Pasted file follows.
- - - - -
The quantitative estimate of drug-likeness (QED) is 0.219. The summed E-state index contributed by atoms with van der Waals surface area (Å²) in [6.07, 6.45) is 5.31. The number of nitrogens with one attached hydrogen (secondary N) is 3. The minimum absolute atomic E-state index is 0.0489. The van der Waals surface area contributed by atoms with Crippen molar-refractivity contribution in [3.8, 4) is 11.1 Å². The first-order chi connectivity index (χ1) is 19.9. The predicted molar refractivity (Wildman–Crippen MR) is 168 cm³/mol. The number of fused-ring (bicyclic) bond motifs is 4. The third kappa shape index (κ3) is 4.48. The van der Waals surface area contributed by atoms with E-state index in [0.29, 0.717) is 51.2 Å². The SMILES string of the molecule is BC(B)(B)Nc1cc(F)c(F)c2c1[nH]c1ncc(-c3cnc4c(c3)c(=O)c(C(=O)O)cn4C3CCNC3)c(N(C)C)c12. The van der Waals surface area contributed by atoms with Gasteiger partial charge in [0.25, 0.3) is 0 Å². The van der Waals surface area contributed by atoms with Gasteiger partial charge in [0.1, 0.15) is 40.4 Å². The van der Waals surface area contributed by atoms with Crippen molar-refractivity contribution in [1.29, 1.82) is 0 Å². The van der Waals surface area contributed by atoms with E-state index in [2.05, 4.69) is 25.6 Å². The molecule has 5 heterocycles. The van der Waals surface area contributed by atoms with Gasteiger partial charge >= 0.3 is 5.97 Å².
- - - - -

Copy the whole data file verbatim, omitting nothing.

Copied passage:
The quantitative estimate of drug-likeness (QED) is 0.219. The summed E-state index contributed by atoms with van der Waals surface area (Å²) in [6.07, 6.45) is 5.31. The number of nitrogens with one attached hydrogen (secondary N) is 3. The minimum absolute atomic E-state index is 0.0489. The van der Waals surface area contributed by atoms with Crippen molar-refractivity contribution in [3.8, 4) is 11.1 Å². The first-order chi connectivity index (χ1) is 19.9. The predicted molar refractivity (Wildman–Crippen MR) is 168 cm³/mol. The number of fused-ring (bicyclic) bond motifs is 4. The third kappa shape index (κ3) is 4.48. The van der Waals surface area contributed by atoms with E-state index in [0.29, 0.717) is 51.2 Å². The SMILES string of the molecule is BC(B)(B)Nc1cc(F)c(F)c2c1[nH]c1ncc(-c3cnc4c(c3)c(=O)c(C(=O)O)cn4C3CCNC3)c(N(C)C)c12. The van der Waals surface area contributed by atoms with Gasteiger partial charge in [0.25, 0.3) is 0 Å². The van der Waals surface area contributed by atoms with Gasteiger partial charge in [0.1, 0.15) is 40.4 Å². The van der Waals surface area contributed by atoms with Crippen molar-refractivity contribution in [1.29, 1.82) is 0 Å². The van der Waals surface area contributed by atoms with E-state index in [2.05, 4.69) is 25.6 Å². The molecule has 5 heterocycles. The van der Waals surface area contributed by atoms with Gasteiger partial charge >= 0.3 is 5.97 Å².